London probably boasts a larger number and a bigger variety of fashion stores than any other European city. The multicultural, multiracial nature of the city is reflected in the multitude of styles and trends in clothing on sale there.
London’s fame as the city at the forefront of the creation of new trends is reflected not just in the clothing in its stores but also in the decoration and design of the stores themselves. The most modern stores exist side by side and with classical establishments that have managed to adapt to changing times and continue to offer up to date clothing without losing their own character or style.
Louis Vuitton, Bond Street
There are several distinct shopping areas, which are in continuous expansion throughout the city. As London continues to grow the appearance of new districts leads also to the opening up of new shopping areas where you can find cutting edge fashion stores.
MAYFAIR. The rectangle formed by Oxford St., Regent St., Jermyn St. and Bond St. brings together a large number of luxury fashion stores in a very small area, all of them based in buildings with fine architecture. Polo Ralph Lauren, Alexander McQueen and Salvatore Ferragamo in Bond St., among others, are in buildings which are worth visiting for their external appearance alone. The same goes for, Miu Miu,Donna Karan and Mulberry.
Dior, Sloane Street
Parallel to this area is Savile Row, where traditional tailors are concentrated alongside more modern stores such as Richard James and the cutting edge multi-brand b store. Running perpendicular to both these streets, Conduit St. is also home to such important designers as Yohji Yamamoto, Issey Miyaka, Krizia,Moschino and Vivienne Westwood in just a few square metres.
On the other side of Bond St., Conduit St. changes its name and becomes Bruton St., but its significance as a centre for a fashion is maintained. Two reference points for British fashion, Stella McCartney and Matthew Williamson, have their stores there, and classics such as Brioni and cutting edge Belgian firm Maison Martin Margiela are based nearby. Mount Street with Marc Jacobs, Balenciaga, Loewe, Carolina Herrera,Lanvin.
Bottega Veneta, Sloane Street
It is also worth taking a stroll through Dover Street Market. The multi-brand store created by Rei Kawakubo, designer for Comme des Garçons, in the former produce market on this street offers four floors of the very latest in fashion.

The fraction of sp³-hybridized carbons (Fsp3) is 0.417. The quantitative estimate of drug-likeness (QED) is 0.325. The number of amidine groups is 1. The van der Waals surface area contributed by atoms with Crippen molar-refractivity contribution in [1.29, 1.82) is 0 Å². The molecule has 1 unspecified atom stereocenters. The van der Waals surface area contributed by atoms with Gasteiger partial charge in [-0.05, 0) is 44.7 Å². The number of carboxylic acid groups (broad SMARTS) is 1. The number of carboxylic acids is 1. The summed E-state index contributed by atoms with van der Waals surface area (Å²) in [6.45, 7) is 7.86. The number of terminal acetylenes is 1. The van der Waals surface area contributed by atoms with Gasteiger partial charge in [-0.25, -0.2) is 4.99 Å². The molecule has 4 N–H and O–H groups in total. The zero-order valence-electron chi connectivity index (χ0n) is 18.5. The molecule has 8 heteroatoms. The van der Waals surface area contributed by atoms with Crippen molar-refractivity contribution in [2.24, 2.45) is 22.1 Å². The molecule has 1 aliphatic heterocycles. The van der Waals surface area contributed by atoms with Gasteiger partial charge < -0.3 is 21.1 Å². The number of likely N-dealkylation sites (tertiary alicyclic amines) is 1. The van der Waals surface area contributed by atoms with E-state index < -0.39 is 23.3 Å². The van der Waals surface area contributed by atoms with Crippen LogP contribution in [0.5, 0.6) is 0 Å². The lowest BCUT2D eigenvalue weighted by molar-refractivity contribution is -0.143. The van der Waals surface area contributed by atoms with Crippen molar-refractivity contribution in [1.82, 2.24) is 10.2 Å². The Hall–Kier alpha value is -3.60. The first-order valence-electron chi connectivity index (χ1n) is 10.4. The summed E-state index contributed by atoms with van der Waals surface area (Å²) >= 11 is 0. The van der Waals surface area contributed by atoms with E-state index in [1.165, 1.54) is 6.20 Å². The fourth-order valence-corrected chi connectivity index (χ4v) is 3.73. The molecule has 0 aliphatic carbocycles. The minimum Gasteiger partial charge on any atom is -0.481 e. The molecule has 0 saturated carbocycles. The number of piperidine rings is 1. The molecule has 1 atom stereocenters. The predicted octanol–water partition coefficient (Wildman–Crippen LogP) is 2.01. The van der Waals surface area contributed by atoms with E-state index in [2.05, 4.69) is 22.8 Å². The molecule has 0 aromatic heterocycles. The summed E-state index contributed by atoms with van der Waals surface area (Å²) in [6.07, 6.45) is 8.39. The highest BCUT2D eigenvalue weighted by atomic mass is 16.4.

South Molton St. is a pedestrian area dominated by another of London’s benchmark multi-brand stores:Browns, together with men’s multi-brand Vertice.
Further up in Oxford St., lovers of department stores will find Selfridges, which offers one of the best selections of designer clothing to be found anywhere in stores of this kind. Further east on the same street are House of Fraser and John Lewis. Fenwick, in Bond St., is another benchmark for department store fashions.
In Regent Street you will find such updated British classics as Burberry, the beautiful building occupied byAquascutum and the Liberty department store. At the southern end of this area, Jermyn St. also exudes a distinctly British style aimed particularly at London executives, with Church’s shoe store, Dunhill and the inimitable Fortnum & Mason, where there is something for everyone.
Alexander McQueen, Bond Street
BELGRAVIA AND KNIGHTSBRIDGE. South of Hyde Park lies London’s second most important shopping area in terms of luxury designers. Flanked by two top department stores that are a must for visitors,Harvey Nichols in Knightsbridge and Harrods in Brompton Road, Sloane St. is similar to Bond Street in that it is home to one store after another selling the most exclusive brands. Fendi, Giorgio Armani, Jitrois,Prada, Bottega Veneta, Dior, Marni and Jimmy Choo are on one side of the street and Valentino, Alberta Ferretti, Versace, Emilio Pucci, Dolce & Gabbana and Louis Vuitton on the other.
Next to the peaceful Cadogan Place, Pont St. has two major reference points for British designers: the lingerie of Agent Provocateur and the handbags of Anya Hindmarch.
Stella McCartney, Bruton Street
Further south, Elisabeth St. has stores selling fashions by British designers such as Boyd and Ben de Lisi, and the unrivalled hats of Philip Treacy. At the point where Sloane St. reaches Sloane Square, Chloé